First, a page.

Am a bit stuck
    I have been given a love seat – very old – that seats two people
    With a light sanding the dark brown finish that was on it has come off easily
    The actual wood is a pale blonde and is quite soft (easy to sand) and very light to lift
    Not sure if the design is Edwardian, but tiny copper like nails (about 4mm) pinned the braid to the material
    Help! I need to know which wood I am dealing with!
    Looking forward to hearing back from you
    Kind regards
    Naomi

    Reply
  • Hi,
    I am living in San Francisco and I have some antique furniture (at lease 90 years old made from China) and I want to sell them for I will be moving to a smaller apartment. Do you have the service helping me to identify what wood they are? If yes, how can I send you the pictures.
    Thanks
    Andy

    Reply
    • Hi
      Sorry we do not offer this service, but maybe try your local antiques dealer or auctioneer?
      Thanks
      James

      Reply
  • Shawn Espeland
    August 13, 2023 9:48 pm

    I have an antique French writing desk that I would like to know the age of, if anyone can help me. It has five drawers, has the Bombe style curves, four bronze females on the corners, and a leather top.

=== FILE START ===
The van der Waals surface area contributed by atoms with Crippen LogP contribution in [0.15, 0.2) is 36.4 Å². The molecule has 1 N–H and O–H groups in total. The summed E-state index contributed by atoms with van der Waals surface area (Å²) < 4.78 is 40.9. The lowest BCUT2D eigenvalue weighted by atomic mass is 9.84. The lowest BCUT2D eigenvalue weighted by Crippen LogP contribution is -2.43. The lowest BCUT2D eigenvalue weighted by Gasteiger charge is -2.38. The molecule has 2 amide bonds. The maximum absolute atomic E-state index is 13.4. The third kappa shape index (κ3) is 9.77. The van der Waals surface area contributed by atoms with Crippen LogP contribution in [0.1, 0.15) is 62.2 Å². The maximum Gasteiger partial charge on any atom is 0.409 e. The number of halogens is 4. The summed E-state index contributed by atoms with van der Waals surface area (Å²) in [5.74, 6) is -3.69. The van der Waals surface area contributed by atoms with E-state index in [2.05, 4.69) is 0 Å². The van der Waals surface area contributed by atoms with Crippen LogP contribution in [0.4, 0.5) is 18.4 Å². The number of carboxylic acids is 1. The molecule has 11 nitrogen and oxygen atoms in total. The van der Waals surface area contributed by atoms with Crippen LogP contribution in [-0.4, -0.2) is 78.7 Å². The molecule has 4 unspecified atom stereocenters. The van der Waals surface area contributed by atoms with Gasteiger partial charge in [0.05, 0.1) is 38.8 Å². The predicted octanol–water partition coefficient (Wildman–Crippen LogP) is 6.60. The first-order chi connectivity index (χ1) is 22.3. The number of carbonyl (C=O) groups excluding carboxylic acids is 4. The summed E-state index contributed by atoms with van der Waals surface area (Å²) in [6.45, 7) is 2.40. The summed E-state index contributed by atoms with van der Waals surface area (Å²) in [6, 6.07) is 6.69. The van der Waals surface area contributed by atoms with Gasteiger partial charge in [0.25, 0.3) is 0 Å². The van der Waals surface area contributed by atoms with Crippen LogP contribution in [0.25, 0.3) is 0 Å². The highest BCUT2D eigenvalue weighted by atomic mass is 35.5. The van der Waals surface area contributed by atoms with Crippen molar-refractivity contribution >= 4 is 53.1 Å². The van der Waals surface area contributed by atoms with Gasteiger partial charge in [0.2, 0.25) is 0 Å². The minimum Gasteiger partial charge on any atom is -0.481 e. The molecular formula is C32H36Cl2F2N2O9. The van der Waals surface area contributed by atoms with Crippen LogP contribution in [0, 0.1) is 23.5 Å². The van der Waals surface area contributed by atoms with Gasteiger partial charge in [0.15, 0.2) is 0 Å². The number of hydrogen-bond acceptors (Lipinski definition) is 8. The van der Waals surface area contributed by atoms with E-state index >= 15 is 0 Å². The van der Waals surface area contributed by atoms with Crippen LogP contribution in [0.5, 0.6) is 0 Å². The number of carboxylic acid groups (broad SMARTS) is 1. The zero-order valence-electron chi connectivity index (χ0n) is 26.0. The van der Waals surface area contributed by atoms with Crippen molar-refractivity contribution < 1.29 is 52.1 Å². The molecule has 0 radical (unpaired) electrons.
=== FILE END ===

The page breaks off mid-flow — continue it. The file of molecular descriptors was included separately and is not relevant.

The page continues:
Reply
  • Hello. I have a chair. Looks quite old. No upholstery at all, just wood. It is all wood with an ornate “green man” face carving in the center of its high wooden back. Below that is an oval section on the seat back of the chair that has a grain pattern like stripes on a tabby cat (or tiger). Pretty. The chair seat is also solid wood with a carved border but showing age. I don’t know if the stripes are part of the grain or a faux finish. Is there a name for this pattern, or to tell? I’d like to strip the chair as it’s a very dark stain that doesn’t show its intricate details nice, but nervous about the pretty grain on the seat back being lost. Could you provide suggestions? Also, could lead be present and should I take precautions if I strip? Any assistance is appreciated.

    Reply
    • Hi
      It would be difficult for me to tell without seeing an image. Lead was usually only in old paints as far as I am aware so I think this would be fine to strip but always wear the correct Protective clothing, mask etc, just in case
      I hope this helps
      James

      Reply